If you don’t fancy getting up that early or you miss seeing the auction there are plenty of restaurants and food bars to sample the fresh seafood in the outer market.

NOTE: Please be aware there is talk of the Tsukiji fish market moving to the Toyosu area for the Tokyo 2020 Olympic games. I will keep this page updated as best I can as these changes happen but if you know more information please leave a comment at the bottom of the page.

Click here to visit the official website of the Tsukiji Fish Market.

Shibuya is a popular shopping district.
The ‘scramble crossing’ has become a must-see for most travellers in Tokyo. The iconic pedestrian crossing is directly in front of Shibuya train station and becomes a blur of people when the lights change. The square imitates New York’s Times Square with enormous neon digital screens casting a glow on the crowds below.

TIP: There is a great view of the crossing from the Starbucks at this junction, the view has made it one of the busiest Starbucks outlets in the world.

This vintage 1958 tower creates Tokyo’s skyline and offers sweeping views across this sprawling city. Unfortunately I did not get a chance to go to the top myself but I imagine the best views I would be at night when the city glows.

Click here to visit the official website of the Tokyo Tower.

DID YOU KNOW? Tokyo’s Shinjuku and Shibuya train stations transport over a million commuters each year!
Japan’s train system is first class despite the overwhelming amount of people it transports every year. It is essential to have a JR pass on your travels through Japan if you are visiting several cities.

You can buy a 7, 14 or 21 consecutive day pass for unlimited journeys on the networks, these passes work like Europe’s Eurail system.

For current information, prices and dates, click here to visit the official website of the JR Rail Pass.

Japan is an incredibly safe country and I found Tokyo to be a clean and safe city. I highly recommend walking around the city at night, especially around Shinjuku and Shibuya where the neon lights shine bright and there is always something to catch your eye.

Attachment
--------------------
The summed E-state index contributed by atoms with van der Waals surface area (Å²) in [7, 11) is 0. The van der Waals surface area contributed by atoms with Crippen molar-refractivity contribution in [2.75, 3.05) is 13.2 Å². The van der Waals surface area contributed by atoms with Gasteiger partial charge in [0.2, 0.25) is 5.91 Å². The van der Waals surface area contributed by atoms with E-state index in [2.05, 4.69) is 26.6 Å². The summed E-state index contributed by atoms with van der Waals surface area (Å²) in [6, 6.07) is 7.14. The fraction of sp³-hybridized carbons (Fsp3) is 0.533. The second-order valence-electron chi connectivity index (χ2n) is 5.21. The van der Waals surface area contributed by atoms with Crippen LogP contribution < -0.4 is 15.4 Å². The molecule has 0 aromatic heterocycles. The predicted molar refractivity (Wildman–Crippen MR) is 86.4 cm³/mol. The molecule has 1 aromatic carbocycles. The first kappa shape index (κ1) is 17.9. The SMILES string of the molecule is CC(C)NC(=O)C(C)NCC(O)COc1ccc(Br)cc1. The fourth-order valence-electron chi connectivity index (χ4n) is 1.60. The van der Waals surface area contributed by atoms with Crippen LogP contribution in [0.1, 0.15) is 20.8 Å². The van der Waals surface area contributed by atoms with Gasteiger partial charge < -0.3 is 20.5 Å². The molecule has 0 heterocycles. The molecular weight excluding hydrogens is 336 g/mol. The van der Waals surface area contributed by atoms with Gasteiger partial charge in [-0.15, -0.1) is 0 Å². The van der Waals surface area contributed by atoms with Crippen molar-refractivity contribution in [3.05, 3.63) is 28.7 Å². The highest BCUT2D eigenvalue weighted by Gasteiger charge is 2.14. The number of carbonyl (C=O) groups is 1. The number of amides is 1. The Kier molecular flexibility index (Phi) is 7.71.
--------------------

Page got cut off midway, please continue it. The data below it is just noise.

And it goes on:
Japan can easily be travelled by solo women of all ages.

It is protocol and respectful to remove your shoes when entering a house, some hotel rooms and some temples and shrines. There will be signs marking when this is required and there are cubbyholes at temples for your shoes.

When I arrived at my hotel room in Tokyo there was a pair of ‘indoor’ shoes placed just inside the threshold of my room.

If you are walking into a room with a Tatami mat, take your indoor shoes off and leave them at the entrance of the room.

I found the Japanese to be some of the kindest people I have met on my travels, most speak English or attempt to do their very best to help you out.

They don’t always read English well so it’s best to have the hotel or train station you are seeking written in Japanese characters to save you a lot of time and hand gestures!

Going to the bathroom in Japan is too much fun!
Don’t believe me? Wait until you find a colourful control panel attached to your toilet! The little image does not always give you a clear idea of what the button does so there is nothing left to do but press it and find out!


See all posts about Japan
Return to the Japan page
See all tips & advice about Asia
Follow on Pinterest!


Get your weekly dose of travel stories directly into your inbox!

Yes please!
Follow on Pinterest!
Yes please!
Follow on Instagram!

So who am I…? Hi! My name is India.

I am a nomadic Australian who has wandered the world full time exploring over 60 countries and 5/7 continents. 

After ten years on the road, I have launched my own website – Travelling Notebook – to share the knowledge I have gained on the road and the images I have collected over the years with fellow adventurers.  Keep reading…

I am a freelance travel writer, photography and videographer, based in London. If you need specific travel advice or would like to collaborate please send an email my way!

Always say yes to adventure!
x India